The 4-bbl 400 had 230 hp, while the most powerful engine available was a 4-bbl Pontiac 455 with 250 hp and 370 ft-lbs. This was good for a 0-60 time of under 8 seconds. Only the 400 cubic-inch V8s were available with a four-speed manual, while both the 400 and the 455 came with a three-speed Turbo-Hydramatic auto.
There were two Grand Am variants built as prototypes but which never entered production. One was a Grand Am wagon, of which the lone prototype still survives today. The second was a Grand Am equipped with the hot Super Duty engine which ended up being offered only in the Firebird. The aborted SD Grand Am would have produced 320 hp and 390 ft-lbs, and some were even delivered to magazines for testing before the plan was cancelled.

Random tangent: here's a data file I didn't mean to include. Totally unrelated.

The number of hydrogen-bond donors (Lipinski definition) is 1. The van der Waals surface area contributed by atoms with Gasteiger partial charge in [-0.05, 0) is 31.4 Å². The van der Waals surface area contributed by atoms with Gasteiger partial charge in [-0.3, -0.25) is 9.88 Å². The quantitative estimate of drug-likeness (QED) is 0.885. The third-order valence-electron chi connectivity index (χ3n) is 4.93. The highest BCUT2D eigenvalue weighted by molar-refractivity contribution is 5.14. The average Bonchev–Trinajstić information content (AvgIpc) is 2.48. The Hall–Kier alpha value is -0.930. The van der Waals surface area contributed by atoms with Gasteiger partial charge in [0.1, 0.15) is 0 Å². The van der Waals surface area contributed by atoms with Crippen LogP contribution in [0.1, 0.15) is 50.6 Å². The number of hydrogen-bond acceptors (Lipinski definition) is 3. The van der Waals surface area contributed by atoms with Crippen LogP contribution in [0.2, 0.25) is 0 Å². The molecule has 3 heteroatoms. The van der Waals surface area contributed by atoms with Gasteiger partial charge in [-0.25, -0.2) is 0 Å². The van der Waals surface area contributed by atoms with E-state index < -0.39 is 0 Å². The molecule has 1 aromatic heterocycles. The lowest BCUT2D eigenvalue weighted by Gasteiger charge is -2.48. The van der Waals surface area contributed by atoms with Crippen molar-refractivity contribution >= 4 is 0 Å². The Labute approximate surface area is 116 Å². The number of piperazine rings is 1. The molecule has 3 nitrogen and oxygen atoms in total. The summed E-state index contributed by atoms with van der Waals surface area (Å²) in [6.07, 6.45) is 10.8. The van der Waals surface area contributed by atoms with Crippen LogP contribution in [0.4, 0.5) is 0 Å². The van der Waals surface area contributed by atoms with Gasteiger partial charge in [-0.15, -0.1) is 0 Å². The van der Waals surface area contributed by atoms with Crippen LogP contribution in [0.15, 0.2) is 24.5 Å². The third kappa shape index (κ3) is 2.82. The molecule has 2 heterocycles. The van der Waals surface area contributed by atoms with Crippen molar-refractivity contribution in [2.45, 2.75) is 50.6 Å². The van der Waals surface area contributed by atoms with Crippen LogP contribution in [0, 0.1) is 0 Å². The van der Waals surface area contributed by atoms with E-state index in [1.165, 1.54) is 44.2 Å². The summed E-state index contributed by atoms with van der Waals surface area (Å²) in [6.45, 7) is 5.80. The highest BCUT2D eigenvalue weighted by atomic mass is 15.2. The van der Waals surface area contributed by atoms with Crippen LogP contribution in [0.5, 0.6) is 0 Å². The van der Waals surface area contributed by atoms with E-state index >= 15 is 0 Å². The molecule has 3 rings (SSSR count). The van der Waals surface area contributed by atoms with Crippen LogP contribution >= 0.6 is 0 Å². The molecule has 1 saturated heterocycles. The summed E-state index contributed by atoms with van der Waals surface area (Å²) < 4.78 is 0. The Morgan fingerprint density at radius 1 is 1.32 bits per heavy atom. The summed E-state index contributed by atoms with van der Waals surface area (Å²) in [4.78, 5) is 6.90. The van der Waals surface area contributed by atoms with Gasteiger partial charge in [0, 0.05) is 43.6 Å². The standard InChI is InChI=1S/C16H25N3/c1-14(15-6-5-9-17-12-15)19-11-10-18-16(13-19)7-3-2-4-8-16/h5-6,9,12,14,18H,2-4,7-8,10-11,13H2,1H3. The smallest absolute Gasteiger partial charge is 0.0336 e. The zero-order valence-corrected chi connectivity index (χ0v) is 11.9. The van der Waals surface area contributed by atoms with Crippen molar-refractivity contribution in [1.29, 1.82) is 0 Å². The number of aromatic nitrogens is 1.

Pontiac’s advertisements and brochures of the era were beautiful
As you can imagine, the unique Grand Am was praised by the automotive press for its attempt to bring European roadability to the domestic intermediate market. Consumer Guide said the Grand Am had no peer and was recommended over high-line intermediates from Pontiac and other domestic marques, earning Best Buy status. Road Test’s balanced 1975 take on the Grand Am highlighted some of the car’s issues, such as insufficient rear-seat room, hefty curb weight and a subpar seating position. However, they concluded “Pontiac has produced a genuine American GT car” instead of a pretender. Car & Driver, ever the enthusiasts of European engineering, had much to like about the Grand Am saying it “escapes being just another insipid intermediate with an imitation Mercedes grille.” Every media outlet had nice things to say about the Grand Am’s ride/handling balance and tasteful interior, as well as that nose.